Wal-Mart has recently announced its plans to open stores in the blighted neighborhoods of urban centers reports Ylan Q. Mui in "Wal-Mart to Enter Urban Markets," reported today in The Washington Post. Wal-Marts attempts to open urban stores have been met with strong resistance in the past, especially from small business owners who felt they would not be able to compete with the mega-store.
To fight the backlash oft associated with the opening of a new store, Wal-Mart is pursuing a new strategy of growing "opportunity zones" alongside its new stores. In the words of Wal-Mart chief executive H. Lee Scott Jr., the zones would "help small businesses withstand competition with Wal-Mart by teaching them how to do business with the company, offering grants to benefit communities and featuring small businesses on radio ads played inside the store, among other things."
Excuse me if I sound a little skeptical, but Wal-Mart is going to help its competitors by teaching them to do business with Wal-Mart? What exactly does this mean? Are they going to "teach them" how to not sell the products that Wal-Mart sells? Teach them how to deal with not being their own bosses? Teach them how to become niche stores that Wal-Mart will then put out of business 5 years later when it exapnds into different product lines?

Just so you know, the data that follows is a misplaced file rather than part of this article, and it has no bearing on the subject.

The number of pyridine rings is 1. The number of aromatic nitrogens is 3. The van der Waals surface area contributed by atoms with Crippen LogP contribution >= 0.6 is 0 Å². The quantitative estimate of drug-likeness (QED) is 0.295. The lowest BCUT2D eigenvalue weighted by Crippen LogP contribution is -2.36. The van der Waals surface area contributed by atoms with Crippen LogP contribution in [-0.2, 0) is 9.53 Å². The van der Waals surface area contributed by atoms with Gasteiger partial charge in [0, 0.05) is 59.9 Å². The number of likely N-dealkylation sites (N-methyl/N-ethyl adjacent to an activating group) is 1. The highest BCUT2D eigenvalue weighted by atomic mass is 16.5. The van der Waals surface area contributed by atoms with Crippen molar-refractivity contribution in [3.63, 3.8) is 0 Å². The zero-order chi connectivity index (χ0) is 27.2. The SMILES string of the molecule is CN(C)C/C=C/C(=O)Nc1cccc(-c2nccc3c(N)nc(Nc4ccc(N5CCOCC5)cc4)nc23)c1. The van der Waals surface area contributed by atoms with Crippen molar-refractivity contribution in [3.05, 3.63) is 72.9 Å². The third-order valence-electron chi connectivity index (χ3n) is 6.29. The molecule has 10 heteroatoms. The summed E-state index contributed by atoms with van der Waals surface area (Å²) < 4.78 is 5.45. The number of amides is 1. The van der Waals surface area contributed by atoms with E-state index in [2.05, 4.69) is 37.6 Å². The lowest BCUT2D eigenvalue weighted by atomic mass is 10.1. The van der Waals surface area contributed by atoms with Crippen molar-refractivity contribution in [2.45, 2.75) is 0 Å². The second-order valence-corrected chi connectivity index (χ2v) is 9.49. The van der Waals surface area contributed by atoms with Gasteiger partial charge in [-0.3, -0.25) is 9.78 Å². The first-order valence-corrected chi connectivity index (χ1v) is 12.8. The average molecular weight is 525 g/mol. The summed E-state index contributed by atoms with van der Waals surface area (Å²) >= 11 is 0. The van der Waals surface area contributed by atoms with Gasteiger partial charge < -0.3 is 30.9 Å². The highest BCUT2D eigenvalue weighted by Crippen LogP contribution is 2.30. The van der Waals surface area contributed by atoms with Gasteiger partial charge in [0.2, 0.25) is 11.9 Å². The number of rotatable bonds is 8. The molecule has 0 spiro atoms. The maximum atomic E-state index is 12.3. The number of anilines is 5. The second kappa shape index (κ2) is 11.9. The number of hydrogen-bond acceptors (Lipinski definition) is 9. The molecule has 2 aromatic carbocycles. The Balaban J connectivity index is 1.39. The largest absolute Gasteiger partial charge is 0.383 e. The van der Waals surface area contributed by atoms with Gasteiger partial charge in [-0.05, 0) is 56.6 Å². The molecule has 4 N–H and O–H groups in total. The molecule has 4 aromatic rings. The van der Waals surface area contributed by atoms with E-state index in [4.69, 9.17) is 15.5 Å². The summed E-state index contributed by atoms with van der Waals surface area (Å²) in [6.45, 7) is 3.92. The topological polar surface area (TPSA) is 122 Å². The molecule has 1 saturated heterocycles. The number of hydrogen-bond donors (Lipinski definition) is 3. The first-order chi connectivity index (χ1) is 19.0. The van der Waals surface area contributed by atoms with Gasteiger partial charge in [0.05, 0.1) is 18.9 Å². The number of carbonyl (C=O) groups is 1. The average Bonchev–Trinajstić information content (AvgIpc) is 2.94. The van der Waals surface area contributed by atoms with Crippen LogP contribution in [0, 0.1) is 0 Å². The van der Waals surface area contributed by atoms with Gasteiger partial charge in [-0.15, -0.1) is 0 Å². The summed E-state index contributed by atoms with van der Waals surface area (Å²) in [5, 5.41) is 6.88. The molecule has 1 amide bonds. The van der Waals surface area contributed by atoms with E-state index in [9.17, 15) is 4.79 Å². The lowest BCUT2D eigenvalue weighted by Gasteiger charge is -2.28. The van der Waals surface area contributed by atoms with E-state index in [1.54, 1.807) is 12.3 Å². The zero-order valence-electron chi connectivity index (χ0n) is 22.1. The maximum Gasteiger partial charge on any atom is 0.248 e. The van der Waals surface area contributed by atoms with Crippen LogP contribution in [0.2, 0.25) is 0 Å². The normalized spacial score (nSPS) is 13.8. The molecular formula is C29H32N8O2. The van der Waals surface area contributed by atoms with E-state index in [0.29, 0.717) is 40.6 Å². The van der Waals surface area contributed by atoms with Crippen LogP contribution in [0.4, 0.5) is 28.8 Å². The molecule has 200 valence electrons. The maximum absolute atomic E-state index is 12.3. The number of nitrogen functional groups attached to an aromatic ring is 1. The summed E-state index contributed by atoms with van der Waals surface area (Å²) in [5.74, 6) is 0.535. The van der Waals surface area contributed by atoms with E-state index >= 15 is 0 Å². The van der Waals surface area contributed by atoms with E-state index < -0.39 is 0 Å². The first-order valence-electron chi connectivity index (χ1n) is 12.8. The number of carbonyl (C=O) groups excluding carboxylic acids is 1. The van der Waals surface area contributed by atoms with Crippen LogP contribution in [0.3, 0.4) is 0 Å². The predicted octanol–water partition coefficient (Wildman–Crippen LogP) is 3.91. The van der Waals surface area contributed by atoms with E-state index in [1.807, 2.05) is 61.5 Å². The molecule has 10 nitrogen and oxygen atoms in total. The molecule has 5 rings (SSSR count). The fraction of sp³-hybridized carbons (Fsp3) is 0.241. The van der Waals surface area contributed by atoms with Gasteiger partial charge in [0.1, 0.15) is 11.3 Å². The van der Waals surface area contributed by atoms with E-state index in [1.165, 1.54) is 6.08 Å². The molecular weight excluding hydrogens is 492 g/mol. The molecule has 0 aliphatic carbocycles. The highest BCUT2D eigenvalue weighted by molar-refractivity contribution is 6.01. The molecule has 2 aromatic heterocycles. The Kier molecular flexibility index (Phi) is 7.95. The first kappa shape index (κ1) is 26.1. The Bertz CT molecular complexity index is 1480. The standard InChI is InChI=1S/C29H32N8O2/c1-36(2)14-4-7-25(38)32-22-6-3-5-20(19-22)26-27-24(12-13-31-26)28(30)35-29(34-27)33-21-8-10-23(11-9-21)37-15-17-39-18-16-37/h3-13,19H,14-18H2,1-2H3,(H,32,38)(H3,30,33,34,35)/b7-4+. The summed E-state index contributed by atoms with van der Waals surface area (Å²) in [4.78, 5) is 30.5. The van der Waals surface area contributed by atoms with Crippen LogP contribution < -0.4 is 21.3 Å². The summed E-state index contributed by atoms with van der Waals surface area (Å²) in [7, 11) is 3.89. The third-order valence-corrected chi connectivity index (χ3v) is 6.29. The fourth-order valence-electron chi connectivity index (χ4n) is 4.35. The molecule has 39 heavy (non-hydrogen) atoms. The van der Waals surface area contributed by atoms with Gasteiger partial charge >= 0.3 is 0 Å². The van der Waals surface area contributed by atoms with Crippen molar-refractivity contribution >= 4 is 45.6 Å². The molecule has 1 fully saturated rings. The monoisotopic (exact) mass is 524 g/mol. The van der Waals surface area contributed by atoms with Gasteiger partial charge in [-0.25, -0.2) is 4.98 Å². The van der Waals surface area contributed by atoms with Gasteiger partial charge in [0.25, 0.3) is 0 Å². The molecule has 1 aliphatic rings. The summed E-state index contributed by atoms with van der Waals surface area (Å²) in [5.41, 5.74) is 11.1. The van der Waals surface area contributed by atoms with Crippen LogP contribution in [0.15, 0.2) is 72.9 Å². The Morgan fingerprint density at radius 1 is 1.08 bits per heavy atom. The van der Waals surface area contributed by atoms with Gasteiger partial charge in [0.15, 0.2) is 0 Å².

That said, though I enjoy Wal-Mart bashing as much as the next person, I think it's important to look at the possibilities this new expansion would bring to people living in Detroit (if Wal-Mart chooses to open a store here). The first thought is, more jobs closer to home. Not that these new jobs will come with health insurance or be far beyond minimum wage, but they do offer a steady form of employment for many people who previously had to travel outside of the city for work. The second benefit is the increased access to cheaper commercial goods and food that comes with larger stores and has evaded most inner-city citizens for a long time. However, unless WalMart opens up a fruit and vegetable section, it seems that it will be bringing the same junk food people can currently buy in bodegas and corner stores, albeit at a better price. Finally, there isn't much small business to be put out of business. Maybe this will bring more economic growth opportunity than it will stifle. Maybe.